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Retail grows fastest since 2014 | Scottish Mortgage up
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5pm: Traders await Jackson Hole
Traders sat on their hands most of the day as they awaited the Jackson Hole event in the US and any clues as to tapering of stimulus measures.
Scottish Mortgage Investment Trust was up 1% to 1,366p in the afternoon, nearing the all-time highs seen in February, helped by a rally on the Nasdaq.
The trust, managed by Baillie Gifford, got a boost from its investees Tesla, Amazon and Moderna.
The FTSE 100 closed 16.76 points higher at 7,125.78.
11am: Retail sales at nearly seven year high growth rate
Retail sales grew at the sharpest pace since December 2014 in the year to August, while orders growth hit a survey record high, according to the latest CBI quarterly Distributive Trades Survey.
Sales were also viewed as above average for the time of year, to the greatest extent since September 2015.
The survey of 104 companies, of which 42 were retailers, found that while firms expect orders and sales growth to slow next month, both are ultimately set to remain strong.
Meanwhile, stock levels in relation to expected sales hit a survey record low across retail and the distribution sector as a whole – marking the fifth consecutive month in which a record low has been reached in distribution sector stock levels.
Within retail, the proportion of deliveries from suppliers accounted for by imports also fell sharply, at one of the fastest rates in the survey’s history.
9.45am: FTSE 100 wobbles
After opening in positive territory, the FTSE 100 was trading 5pts lower at 7,103.95.
9.30am: Wood – market reaction
AJ Bell financial analyst Danni Hewson noted the falling half year revenue at energy services group Wood, adding: “More encouraging were the forward-facing metrics like order intake which suggest business is beginning to pick up. Margins are also improving but debt remains elevated, and ticked up uncomfortably in the period.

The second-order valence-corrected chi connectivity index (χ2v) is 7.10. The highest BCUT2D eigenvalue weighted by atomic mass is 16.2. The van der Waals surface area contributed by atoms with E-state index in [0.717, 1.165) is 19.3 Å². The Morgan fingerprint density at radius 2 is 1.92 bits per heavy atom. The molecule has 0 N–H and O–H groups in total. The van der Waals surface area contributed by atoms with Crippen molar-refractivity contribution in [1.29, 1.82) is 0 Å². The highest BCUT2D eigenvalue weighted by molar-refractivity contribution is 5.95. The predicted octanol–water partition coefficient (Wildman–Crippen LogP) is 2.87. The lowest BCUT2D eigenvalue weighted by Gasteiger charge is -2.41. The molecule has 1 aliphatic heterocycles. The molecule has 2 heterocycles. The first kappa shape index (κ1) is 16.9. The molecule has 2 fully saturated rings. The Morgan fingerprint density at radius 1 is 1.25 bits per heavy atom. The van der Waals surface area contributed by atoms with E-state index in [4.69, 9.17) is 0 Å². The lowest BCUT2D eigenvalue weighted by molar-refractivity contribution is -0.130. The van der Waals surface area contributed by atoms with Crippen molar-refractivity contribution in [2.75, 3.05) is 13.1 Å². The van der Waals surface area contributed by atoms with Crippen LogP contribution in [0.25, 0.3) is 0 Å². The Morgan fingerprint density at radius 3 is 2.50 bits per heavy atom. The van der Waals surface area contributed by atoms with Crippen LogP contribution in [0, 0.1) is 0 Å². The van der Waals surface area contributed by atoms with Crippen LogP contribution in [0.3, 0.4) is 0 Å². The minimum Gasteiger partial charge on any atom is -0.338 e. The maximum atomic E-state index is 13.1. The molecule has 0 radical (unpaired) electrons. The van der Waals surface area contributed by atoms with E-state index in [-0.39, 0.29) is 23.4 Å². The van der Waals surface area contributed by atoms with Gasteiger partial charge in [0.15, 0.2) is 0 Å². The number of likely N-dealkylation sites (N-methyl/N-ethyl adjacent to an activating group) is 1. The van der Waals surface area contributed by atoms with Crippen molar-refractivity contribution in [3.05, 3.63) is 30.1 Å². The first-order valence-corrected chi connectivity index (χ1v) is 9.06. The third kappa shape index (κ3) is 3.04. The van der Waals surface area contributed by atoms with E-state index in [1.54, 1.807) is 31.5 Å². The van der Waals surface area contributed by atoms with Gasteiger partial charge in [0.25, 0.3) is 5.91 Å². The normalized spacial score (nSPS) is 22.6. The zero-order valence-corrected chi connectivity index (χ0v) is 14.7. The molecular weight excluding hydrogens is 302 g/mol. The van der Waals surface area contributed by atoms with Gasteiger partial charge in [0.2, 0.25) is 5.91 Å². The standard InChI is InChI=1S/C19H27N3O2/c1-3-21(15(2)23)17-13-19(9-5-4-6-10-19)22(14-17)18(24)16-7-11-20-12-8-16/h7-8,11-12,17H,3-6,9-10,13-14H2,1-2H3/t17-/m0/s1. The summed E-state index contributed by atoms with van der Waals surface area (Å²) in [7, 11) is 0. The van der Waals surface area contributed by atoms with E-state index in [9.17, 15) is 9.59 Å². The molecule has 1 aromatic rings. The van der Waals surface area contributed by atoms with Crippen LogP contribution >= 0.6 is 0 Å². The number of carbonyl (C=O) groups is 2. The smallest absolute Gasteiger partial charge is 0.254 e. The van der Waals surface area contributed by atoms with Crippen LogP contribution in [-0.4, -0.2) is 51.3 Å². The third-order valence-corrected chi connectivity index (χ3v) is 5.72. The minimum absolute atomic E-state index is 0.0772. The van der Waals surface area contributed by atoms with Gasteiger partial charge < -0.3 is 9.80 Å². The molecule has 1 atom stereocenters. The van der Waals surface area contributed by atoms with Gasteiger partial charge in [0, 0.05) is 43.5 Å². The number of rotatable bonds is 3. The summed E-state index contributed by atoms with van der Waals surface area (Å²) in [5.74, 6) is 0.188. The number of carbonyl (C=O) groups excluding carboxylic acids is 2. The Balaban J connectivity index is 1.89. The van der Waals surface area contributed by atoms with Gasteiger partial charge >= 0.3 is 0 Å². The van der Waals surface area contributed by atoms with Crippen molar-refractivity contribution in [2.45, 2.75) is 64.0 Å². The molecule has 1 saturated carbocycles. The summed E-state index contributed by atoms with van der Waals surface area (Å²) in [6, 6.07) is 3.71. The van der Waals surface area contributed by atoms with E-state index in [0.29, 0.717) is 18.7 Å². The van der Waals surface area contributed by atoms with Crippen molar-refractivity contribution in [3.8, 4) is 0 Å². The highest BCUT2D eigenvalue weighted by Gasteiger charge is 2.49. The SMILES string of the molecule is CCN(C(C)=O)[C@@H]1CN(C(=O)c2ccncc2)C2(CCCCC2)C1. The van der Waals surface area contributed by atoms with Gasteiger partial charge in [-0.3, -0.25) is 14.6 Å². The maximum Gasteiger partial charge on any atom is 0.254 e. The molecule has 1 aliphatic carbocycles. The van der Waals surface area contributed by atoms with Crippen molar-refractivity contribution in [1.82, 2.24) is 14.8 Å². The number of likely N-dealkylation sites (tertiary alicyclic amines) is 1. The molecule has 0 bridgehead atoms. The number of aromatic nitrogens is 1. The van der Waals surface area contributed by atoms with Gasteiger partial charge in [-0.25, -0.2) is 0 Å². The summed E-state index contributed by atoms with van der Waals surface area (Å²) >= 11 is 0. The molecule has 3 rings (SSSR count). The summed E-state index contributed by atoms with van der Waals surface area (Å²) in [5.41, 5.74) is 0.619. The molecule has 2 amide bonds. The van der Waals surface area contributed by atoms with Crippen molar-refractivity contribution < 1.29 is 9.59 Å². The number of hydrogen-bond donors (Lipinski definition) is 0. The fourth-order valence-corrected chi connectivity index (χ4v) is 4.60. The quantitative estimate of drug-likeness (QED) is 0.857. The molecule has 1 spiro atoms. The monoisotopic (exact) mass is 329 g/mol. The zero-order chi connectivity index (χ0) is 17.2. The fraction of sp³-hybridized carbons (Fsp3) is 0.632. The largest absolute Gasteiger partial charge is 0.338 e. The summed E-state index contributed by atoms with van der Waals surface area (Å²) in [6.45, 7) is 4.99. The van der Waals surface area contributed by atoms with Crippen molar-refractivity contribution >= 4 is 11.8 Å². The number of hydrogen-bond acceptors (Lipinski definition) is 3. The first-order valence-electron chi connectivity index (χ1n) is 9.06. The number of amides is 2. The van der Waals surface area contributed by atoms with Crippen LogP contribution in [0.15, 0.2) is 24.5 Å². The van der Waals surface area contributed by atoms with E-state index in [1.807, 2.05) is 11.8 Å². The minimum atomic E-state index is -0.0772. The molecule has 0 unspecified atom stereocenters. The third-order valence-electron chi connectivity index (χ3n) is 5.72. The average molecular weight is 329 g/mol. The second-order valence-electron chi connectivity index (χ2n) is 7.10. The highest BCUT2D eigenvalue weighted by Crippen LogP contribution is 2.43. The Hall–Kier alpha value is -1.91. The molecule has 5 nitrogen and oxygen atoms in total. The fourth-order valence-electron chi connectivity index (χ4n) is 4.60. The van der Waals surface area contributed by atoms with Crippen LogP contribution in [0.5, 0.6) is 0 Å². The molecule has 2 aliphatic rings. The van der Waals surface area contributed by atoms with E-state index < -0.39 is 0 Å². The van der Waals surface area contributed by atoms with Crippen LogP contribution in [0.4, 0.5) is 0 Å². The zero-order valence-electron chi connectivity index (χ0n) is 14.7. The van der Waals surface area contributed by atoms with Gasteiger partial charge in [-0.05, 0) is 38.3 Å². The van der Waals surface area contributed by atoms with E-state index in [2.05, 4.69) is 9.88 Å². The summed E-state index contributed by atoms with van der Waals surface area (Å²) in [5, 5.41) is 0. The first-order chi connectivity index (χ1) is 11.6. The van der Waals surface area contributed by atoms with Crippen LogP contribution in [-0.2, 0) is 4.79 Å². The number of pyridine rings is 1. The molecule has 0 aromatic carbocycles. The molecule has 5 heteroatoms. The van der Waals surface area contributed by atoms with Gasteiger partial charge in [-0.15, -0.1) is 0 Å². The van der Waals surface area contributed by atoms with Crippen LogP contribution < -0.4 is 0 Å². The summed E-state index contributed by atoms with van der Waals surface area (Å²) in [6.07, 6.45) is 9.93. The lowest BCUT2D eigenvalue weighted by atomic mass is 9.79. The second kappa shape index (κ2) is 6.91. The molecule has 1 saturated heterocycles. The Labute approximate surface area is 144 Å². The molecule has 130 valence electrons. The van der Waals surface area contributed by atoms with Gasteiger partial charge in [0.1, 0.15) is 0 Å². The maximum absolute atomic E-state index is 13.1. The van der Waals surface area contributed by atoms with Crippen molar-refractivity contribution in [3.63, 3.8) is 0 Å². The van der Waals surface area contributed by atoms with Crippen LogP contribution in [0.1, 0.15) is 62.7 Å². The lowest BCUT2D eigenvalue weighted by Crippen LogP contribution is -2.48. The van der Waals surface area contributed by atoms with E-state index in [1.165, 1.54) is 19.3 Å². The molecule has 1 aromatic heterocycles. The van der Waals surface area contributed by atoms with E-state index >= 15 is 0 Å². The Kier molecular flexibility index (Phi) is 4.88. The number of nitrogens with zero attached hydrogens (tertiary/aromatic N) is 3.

“As a results the company still appears to be some way of being able to resume dividends, arguably investors would be better served by Wood Group investing to secure its long-term future.
“After all a further complicating factor for the business at present is the transition away from fossil fuels which may also be having a chilling effect on new oil and gas developments.
“The good news for Wood Group is that it has the opportunity to respond to this transition and apply its transferrable skills to the renewables space and other cogs in the decarbonisation wheel.”
Stuart Lamont, investment manager at wealth manager Brewin Dolphin, said: “Today’s update from Wood shows the company is on a positive path towards recovering from the impacts of Covid-19 with long-term contracts being renewed and continuing momentum for the consulting division.
“Its order book is up 18% since the turn of the year, and while revenue is down 22.9%, growth looks set to be on the agenda for the next six months. Although there was a modest rise in debt levels this is expected to fall in the second half as weaker projects are offset by higher margins in consulting and growth in operations.”
7am: Wood orders strong
Energy services company Wood reported good growth in its order book, up c18% to $7.7bn in the year to date, underpinning confidence of a return to growth and the delivery of a stronger second half.
Blue chips were expected to build on yesterday’s gains as private equity bid talk surrounding Sainsbury’s fuels speculation of further M&A activity.
Asia’s stock markets were heading for an improved session although concerns over China’s tightening trip on its tech sector continue to weigh.
The Shanghai Composite jumped 1.30% and Hong Kong’s Hang Seng index surged 1.83%
In Japan, the Nikkei 225 rose 1.03% while South Korea’s Kospi gained 1.05%.
Wall Street ended higher, with the Dow Jones Industrial Average up 0.6%, S&P 500 up 0.9% and Nasdaq Composite up 1.6%.
Brent oil was quoted at $69 a barrel from $68.44 late Monday.